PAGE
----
Lazy Hazy Days of Summer
I spent the last few days taking a sweet trip down memory lane to the lazy, hazy days of summer as a young child. I think of the tree lined street I grew up on, where the branches at the tops of the trees bowed low over the street, forming an arch that provided shade on hot summer mornings. Shortly after school let out for the summer, our tiny shaded yard with its bit of grass offered a place to sit and enjoy birthday cake with my friends on the block, though it was not really a place to play.
As a young girl of six or seven, the bright sunshine beckoned or my best friend’s playhouse in her back yard. Her older sister sometimes joined us and we spent mornings using our imagination, pretending the small wood structure turned into a lakeside cottage, which none of us had ever been to, or our palace as we waited for Prince Charming to arrive. Yet the only ones who showed up were our annoying little brothers who fell into the category of spies rather than princes.
One day we heard them outside the closed door of the playhouse. They hooted, hollered, and made all sorts of crashing, banging noises. Our pleas for them to go play someplace else met with laughter and more noise until we heard one of the moms call, “kids, lunchtime.”
We waited until we heard our brother’s voices fade into the distance until we opened the door, not trusting what prank their four year old minds might have cooked up. I stepped out first since I had to run the length of five houses to make it home to mom’s home cooked meal. My bare foot connected with broken glass. I cried in pain as I watched blood drip on to the shards of a broken jar and the cement pad beneath it. My friend’s mom came to the rescue, bound up my foot, swept up the glass the boys had smashed and I hobbled home for mom’s tender loving care and an angry word or two with my brother.
A few days of limping, a more watchful eye of where my bare foot stepped, and I once again roamed our block or traveled with my brother and our friends to the park a couple of blocks away. As children we felt completely safe to be walking those few blocks for the neighbours all knew us, and we knew them. The supervisors at the park welcomed us, and we enjoyed cooling off in the splash pool, or daring each other to climb a little higher on the monkey bars. We competed to see who could pump that swing higher, wondering if someone could actually make it loop over the top and hang on as the world turned upside down.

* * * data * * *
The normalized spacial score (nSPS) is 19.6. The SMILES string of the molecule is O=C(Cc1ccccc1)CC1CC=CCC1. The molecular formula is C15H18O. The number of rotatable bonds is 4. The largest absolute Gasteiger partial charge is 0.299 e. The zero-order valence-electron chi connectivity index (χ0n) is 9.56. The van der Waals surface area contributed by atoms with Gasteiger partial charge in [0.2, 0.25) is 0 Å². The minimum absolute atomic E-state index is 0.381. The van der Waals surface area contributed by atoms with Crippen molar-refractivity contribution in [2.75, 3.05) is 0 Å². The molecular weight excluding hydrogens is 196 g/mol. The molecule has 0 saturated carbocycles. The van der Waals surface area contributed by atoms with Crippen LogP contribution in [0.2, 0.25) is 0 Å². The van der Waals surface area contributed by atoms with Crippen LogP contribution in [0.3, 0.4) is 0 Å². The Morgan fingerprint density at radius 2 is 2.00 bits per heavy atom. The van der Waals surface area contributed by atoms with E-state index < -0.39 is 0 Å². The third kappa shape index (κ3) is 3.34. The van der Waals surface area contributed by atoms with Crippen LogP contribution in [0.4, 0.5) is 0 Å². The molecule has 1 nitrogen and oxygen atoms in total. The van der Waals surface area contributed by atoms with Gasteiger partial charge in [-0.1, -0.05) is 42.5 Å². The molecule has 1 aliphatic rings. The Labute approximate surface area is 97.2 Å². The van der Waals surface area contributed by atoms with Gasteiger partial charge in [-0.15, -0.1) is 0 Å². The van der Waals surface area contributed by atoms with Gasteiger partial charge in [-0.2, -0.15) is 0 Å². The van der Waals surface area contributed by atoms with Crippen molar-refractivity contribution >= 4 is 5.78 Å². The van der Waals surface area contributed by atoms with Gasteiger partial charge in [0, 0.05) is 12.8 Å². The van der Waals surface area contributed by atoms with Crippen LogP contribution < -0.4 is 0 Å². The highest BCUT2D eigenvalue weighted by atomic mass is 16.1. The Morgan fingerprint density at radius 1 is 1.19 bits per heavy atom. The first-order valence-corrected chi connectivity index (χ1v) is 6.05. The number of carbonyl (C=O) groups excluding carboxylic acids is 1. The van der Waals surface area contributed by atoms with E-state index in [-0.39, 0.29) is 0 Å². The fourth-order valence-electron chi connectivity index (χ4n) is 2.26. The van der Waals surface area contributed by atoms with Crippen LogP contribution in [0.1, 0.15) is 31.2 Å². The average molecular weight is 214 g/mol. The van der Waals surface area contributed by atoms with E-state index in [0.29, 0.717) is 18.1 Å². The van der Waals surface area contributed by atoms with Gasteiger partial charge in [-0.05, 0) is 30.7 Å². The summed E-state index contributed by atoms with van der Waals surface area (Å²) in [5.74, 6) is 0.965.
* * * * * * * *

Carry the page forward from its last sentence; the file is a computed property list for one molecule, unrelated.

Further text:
A few times during the course of those wonderful summer days, my folks gave me a shiny nickel or five pennies, and allowed me to walk to the corner store to buy myself a treat. Regular size chocolate bars or small toffee cost five cents. Sometimes I would get an extra penny and be able to buy a Popsicle but that usually meant trying to break it exactly along the half way mark and giving one half to my brother.
On weekends my dad did not have to go to work and that meant family time. Mom cleaned the house from the third story down to the main floor. My job, even as a small child, was to help dust down the wooden stairs. Bump, bump, bump. I think my backside likely did as much dusting as the rag in my hand, but I had some fun. Even more fun came when I got to the dining room to do my job of dusting the base of the huge table. I loved climbing under the table cloth, pretending it was my fort, or castle, or secret hide-away. Dusting took forever in my mother’s eyes. I look at that table now sitting in my home, and remember the fun it could be to dust it, as a six year old, while a long table cloth was draped over top.
Sunday, after church, we visited family or my parent’s friends out in the country. What an adventure it could be for a city girl to visit the farms of my dad’s childhood friends. I liked time with grandparents even more. Many Sunday evenings we would go for a drive with my Grannie, especially after grandpa died. We’d drive along the river that ran through our city, checking out the mansions and their gardens.
The final stop would be the Dairy Queen with its walk up windows and long line ups for an ice cream cone. Many times when we dropped my grandmother off, Dad pulled a little overnight bag from the trunk and I hopped out with my grandmother for a few days of special time – just the two of us. I loved those visits.
Some Sundays we drove the twenty miles to my other grandparents’ home where my brother and I had use of a huge yard in which to run and play, a sandbox to build castles and roads, or a lawn swing we could sit on. Sometimes I got to stay for an extended visit, and I would play with the neighbour children who also happened to be my mom’s cousin’s kids.
Time had no meaning in those days of play and friendship. It did not matter that we had few toys, or that my brother and I shared one tricycle and wagon, because our best friends on the block also did not have any more. Yet we had freedom to run and play together, to visit the neighbourhood park all by ourselves, and know we were loved and safe.
Rainy days gave me time to curl up with a book, colour with my friends in one of our homes, or play with our dolls. I do not remember boredom or a lack of time to use our imaginations. They truly were, at least in my memory, the lazy, hazy days of summer full of simple pleasures.
Written by: Carol Harrison; Carol’s Corner